Tuesday, November 4, 2008

Political Expediency, or the Law?

Ibrahim Al-bakri Nyei

Societies every where establish standards to avoid ruthless conflicts among its elements for gains, safety, and glory by setting out laws and a body to effectuate their existence. This can only succeed at the acquiescence of every member. One constellation with distinct titles such as ‘Honorable’, ‘Lord’ or ‘Congressman; makes the laws, and for this, they are the decisive axle and first branch of every democratic society. The second is a body of cabinet headed by a Commander-in-chief for the enforcement of such laws, and the third is a class of refined and brilliant men who interpret the laws at bar. These three branches are by themselves independent but coordinating bodies.

A specter of civil uprisings haunted Liberia in the 1970s and 1980s, and later degenerated into a horrible and bloody internecine disparity in the 1990s the causes of which were corroborated under a blanket of ‘freedom and democracy for the people’. But the effects are scars that can not be eroded from the minds of the survivors; neither can they write historical pages without special emphases on it. This carnage portrayed spineless and callous characters in a theatre struggling for power with no base or standardized procedures in such pursuit. The remissness of their drama never only saw the strength of power at work, but the grotesque suppression of our constitution and codes of law to mere paper document- toothless enough to chew its violators. The result of a society created by such a system only justifies the maxim of a jungle-style life-‘the strongest survives’. And for the strongest to survive the weak must surrender or be eliminated. We experienced this jungle-style life for more than a decade. We saw the involuntary displacement of hundreds of thousands of citizens some of whom are still wallowing in refugee camps in hopelessness; the amputation and slipshod murdering of hundreds of thousands of countrymen, and the robbing of our economy , erosion of our traditional values and the collapsed of our social systems thereby rendering our state a ‘failed state’.

In 2005 a comprehensive peace agreement was signed by the rebels, the GOL, and Civil Society Organizations and Political Parties not only as a document to end the war, but also a testament emphasizing the weariness of the Liberian people in civil conflict and their alacrity for the return to constitutional democracy. But to the dismay of the masses, a people healing wounds of trauma and awakening to a new consciousness, some members of the legislature had reintroduced the use of power against the laws of the state, thereby, radiating hypocrisy, sycophancy and gross betrayal in the service of the people.

Some commentators argued in defense of the anti-Snowe Speakership camp by the mere absurdity of ‘majority decision’. Some argue that Snowe ignored political expediency for legality to secure his regality, and for this he proved to be ‘weak’ politically. To argue this way is to express forgetfulness about the memories of the civil war, because political expediency is guided by the rule of law. A true politician is not the one who plays a charade or chicanery to succeed, but he who pursues success by moral and ethical standards within the circumference of the law. Let us not forget that it was because of misguided political expediency that our nineteenth President was murder in a cold blood. Thirteen of our statesmen were also executed and others followed subsequently, since the then regime saw their existence as threats and for expediency they must be eliminated at all costs. The commanding General also saw it politically expedient to change the despotic regime out of the rule of law, and we saw the theatre of murder and attempted genocide that followed in reaction. Some compatriots also saw it politically expedient in 1989 to return from exile by dethroning the then government through arm invasion. They saw the use of power as the only way out, not the laws of the land. They brutally advanced on the state and the innocent peasants thereby leading this country into a fray of social decadence and fratricidal war that lasted for nearly one and a half decade characterized by ethnic and sectional violence, a change of regimes of all types- irresponsive to their responsibilities, the lost of meritocracy, and extreme poverty in the lives of the people.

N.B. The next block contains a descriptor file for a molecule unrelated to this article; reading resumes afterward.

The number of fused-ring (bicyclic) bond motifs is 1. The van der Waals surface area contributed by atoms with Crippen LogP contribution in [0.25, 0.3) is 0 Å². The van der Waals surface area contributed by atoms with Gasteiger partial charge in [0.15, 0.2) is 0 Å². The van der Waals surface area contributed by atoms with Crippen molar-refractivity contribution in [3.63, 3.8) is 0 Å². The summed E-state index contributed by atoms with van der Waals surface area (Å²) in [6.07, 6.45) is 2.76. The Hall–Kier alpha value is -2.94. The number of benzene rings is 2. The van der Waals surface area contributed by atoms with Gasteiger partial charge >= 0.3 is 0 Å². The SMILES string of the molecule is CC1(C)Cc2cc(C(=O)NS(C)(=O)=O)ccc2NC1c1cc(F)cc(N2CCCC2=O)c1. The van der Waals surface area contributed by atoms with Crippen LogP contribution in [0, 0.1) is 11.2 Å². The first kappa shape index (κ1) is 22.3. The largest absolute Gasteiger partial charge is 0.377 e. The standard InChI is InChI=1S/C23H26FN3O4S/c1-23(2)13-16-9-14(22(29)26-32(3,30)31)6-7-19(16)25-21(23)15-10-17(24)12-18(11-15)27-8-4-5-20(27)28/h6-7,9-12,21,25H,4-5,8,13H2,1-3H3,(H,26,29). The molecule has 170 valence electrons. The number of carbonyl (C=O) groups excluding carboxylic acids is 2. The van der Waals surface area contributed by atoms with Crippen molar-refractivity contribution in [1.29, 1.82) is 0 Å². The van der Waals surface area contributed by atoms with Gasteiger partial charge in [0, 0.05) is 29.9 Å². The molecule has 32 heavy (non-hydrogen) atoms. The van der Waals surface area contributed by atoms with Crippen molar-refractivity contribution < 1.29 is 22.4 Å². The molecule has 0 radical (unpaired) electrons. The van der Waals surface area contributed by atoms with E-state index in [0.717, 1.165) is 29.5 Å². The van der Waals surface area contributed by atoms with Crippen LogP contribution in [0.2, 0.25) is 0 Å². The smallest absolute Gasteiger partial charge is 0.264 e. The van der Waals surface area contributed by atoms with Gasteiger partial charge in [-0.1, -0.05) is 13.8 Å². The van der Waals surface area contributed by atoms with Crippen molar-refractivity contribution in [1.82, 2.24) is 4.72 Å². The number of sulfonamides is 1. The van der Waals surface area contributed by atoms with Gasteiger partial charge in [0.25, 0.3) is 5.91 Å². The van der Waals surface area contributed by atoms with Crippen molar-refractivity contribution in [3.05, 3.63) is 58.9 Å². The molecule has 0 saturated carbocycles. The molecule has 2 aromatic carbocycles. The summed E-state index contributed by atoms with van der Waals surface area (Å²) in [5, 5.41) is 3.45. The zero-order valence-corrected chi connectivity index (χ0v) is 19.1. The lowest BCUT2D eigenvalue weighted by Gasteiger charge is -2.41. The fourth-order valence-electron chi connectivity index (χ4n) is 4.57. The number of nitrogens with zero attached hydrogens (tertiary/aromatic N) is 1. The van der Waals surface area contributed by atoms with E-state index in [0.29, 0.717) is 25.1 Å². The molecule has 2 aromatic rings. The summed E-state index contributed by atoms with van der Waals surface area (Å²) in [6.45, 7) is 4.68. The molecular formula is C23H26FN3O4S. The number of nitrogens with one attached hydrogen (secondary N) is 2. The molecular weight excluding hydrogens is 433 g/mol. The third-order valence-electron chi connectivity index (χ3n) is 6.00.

If we continue to solve disparities by violence terming it ‘politically expedient’, though injurious to our laws, then we will not be forgiven by the spirit of our innocent countrymen who fell during our days of anarchy. We emphasize these for no other reasons, but to demonstrate our own resilience and resolve against those things that have once bred chaos in our country. The unconstitutional removal of our speaker does not in anyway demonstrate patriotic consciousness, and a sense of civil responsibility in the Virginia Lawmakers, but rather a blatant disregard of the plight, and sufferings of the people. Thanks to the Supreme Court for the enlightenment that the strongest force in every land is the law.

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